<< Our Photo Pages >> Down Tor stone row - Stone Row / Alignment in England in Devon

Submitted by enkidu41 on Tuesday, 01 October 2002  Page Views: 18868

Neolithic and Bronze AgeSite Name: Down Tor stone row Alternative Name: Hingston Hill
Country: England County: Devon Type: Stone Row / Alignment
Nearest Town: Princetown  Nearest Village: Sheepstor
Map Ref: SX59026939  Landranger Map Number: 202
Latitude: 50.507286N  Longitude: 3.989525W
Condition:
5Perfect
4Almost Perfect
3Reasonable but with some damage
2Ruined but still recognisable as an ancient site
1Pretty much destroyed, possibly visible as crop marks
0No data.
-1Completely destroyed
5 Ambience:
5Superb
4Good
3Ordinary
2Not Good
1Awful
0No data.
5 Access:
5Can be driven to, probably with disabled access
4Short walk on a footpath
3Requiring a bit more of a walk
2A long walk
1In the middle of nowhere, a nightmare to find
0No data.
3 Accuracy:
5co-ordinates taken by GPS or official recorded co-ordinates
4co-ordinates scaled from a detailed map
3co-ordinates scaled from a bad map
2co-ordinates of the nearest village
1co-ordinates of the nearest town
0no data
5

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I have visited· I would like to visit

PAB would like to visit

Catrinm visited on 30th Mar 2017 - their rating: Cond: 3 Amb: 4 Access: 2 300317

angieweekender visited on 13th Feb 2015 Fantastic site and great walk

SandyG visited on 16th Apr 2013 - their rating: Cond: 4 Amb: 5 Access: 3 Car parking is available at SX 56873 69307. From here walk along the track towards Middleworth. At SX 57478 69041 head up the hill towards Down Tor. Before reaching the top turn and walk east to the row. Well worth the effort.

jeffrep visited on 22nd May 2011 - their rating: Cond: 4 Amb: 5 Access: 2

graemefield visited - their rating: Cond: 5 Amb: 5 Access: 3

TheCaptain AngieLake TimPrevett cazzyjane heidavey have visited here

Average ratings for this site from all visit loggers: Condition: 4 Ambience: 4.75 Access: 2.5

Down Tor stone row
Down Tor stone row submitted by TimPrevett : This is where it all began for me: Down Tor, on Dartmoor. A chance encounter on a beautiful day and night with an awesome stone circle and row. This is where the stones bug bit me! Taken with a simple automatic 35mm camera. (Vote or comment on this photo)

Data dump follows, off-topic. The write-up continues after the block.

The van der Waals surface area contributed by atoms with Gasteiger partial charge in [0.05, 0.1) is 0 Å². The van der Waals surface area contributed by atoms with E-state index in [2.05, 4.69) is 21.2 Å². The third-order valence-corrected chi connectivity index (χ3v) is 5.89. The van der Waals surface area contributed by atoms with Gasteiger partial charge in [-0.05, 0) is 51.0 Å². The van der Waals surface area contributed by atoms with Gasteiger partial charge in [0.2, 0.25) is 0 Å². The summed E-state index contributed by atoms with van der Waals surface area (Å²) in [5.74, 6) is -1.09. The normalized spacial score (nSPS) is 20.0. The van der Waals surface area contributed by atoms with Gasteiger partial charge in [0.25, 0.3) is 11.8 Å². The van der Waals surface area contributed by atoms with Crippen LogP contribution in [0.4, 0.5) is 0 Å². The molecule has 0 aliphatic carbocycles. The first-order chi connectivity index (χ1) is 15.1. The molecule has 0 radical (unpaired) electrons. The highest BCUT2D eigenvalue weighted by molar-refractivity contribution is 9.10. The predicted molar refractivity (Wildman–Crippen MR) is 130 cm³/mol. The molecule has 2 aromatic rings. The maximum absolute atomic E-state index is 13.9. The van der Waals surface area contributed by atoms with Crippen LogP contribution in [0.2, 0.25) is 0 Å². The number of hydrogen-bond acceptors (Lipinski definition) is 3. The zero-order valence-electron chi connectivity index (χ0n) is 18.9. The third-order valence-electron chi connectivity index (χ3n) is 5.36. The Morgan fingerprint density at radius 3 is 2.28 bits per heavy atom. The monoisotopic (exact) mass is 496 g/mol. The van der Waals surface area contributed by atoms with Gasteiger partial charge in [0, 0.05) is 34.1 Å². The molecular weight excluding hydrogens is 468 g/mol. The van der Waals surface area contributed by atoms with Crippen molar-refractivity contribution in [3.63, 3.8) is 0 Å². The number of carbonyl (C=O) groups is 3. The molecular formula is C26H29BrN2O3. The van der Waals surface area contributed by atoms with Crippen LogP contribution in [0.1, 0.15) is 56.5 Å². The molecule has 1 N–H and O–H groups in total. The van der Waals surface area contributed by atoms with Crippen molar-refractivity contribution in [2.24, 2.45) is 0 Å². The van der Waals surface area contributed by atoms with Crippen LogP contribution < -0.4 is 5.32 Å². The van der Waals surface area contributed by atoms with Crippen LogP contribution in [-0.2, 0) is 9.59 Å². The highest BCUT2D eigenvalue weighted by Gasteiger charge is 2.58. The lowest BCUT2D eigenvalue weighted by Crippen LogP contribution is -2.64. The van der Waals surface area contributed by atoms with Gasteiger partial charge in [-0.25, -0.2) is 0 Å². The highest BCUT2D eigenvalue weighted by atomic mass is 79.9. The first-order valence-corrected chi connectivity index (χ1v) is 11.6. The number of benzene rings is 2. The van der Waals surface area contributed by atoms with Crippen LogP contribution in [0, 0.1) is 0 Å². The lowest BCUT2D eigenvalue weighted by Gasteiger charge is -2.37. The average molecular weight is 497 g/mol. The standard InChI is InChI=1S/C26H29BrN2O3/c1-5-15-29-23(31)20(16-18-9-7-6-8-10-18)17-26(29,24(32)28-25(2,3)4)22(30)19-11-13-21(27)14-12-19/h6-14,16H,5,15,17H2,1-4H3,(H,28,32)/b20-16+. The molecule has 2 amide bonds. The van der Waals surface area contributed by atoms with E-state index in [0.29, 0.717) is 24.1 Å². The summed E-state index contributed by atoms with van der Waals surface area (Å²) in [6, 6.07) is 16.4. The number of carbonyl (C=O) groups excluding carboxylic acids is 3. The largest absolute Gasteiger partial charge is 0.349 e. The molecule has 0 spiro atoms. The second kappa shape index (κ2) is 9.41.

Down Tor (Hingston Hill) stone row, SX 5902 6939 to SX 5868 6927.
This spectacular row was re-erected in 1894 and must look much as it did when first erected. The 39' diameter cairn at the western end of the row has 27 irregularly spaced stones, the two tallest being 3'6" high. There are 2 flat slabs in the central hollow of the cairn which may be the remains of a kistvaen.

The huge pillar next to the cairn weighs about 3 tons. The whole site seems to have been chosen to enhance the impact of its appearance with the ground rising gradually towards both ends of the row from the lowest point at its centre.

Update November 2019: This stone row is featured on the Prehistoric Dartmoor Walks (PDW)website, - see their entries for the Hingston Hill (Down Tor) Stone Row, the Hingston Hill (Down Tor) Standing Stone, the Hingston Hill (Down Tor) Stone Row, and the Down Tor Stone Row and Cairn Circle.

The site is also recorded as Pastscape Monument No. 438583, as MDV3502 (Down Tor Stone Row, Walkhampton) on the Devon and Dartmoor HER, and scheduled as Historic England List Entry No. 1009090 (Stone alignment and cairn 830m east of Down Tor).

The row is also recorded on the Stone Rows of Great Britain website - see their entry for Hingston Hill, which includes a description, photographs (including one of the kerbed cairn at the upper end of the alignment, and another of the eastern cairn). The SRoGB also includes evidence and illustrations of how viewpoints appear and disappear as you walk along this 351m long row with its 157 stones.

The SRoGB also includes a separate entry for Sea Views at Hingston Hill, which discusses and illustrates the different views which are visible as you progress along the row.
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Down Tor stone row
Down Tor stone row submitted by TheCaptain : The whole of the Hingston Hill cairn circle and stone row seen here looking east. The Narrator Brookhead enclosure and large cairn can be seen near the eastern end. (4 comments - Vote or comment on this photo)

Down Tor stone row
Down Tor stone row submitted by TheCaptain : Hingstone Hill or Down Tor stone row. Late afternoon, September 26 2010 (Vote or comment on this photo)

Down Tor stone row
Down Tor stone row submitted by cazzyjane : Down Tor stone row. (Vote or comment on this photo)

Down Tor stone row
Down Tor stone row submitted by TheCaptain : Looking west along the end of the Hingston Hill stone row, with the cairn circle beyond. (Vote or comment on this photo)

Down Tor stone row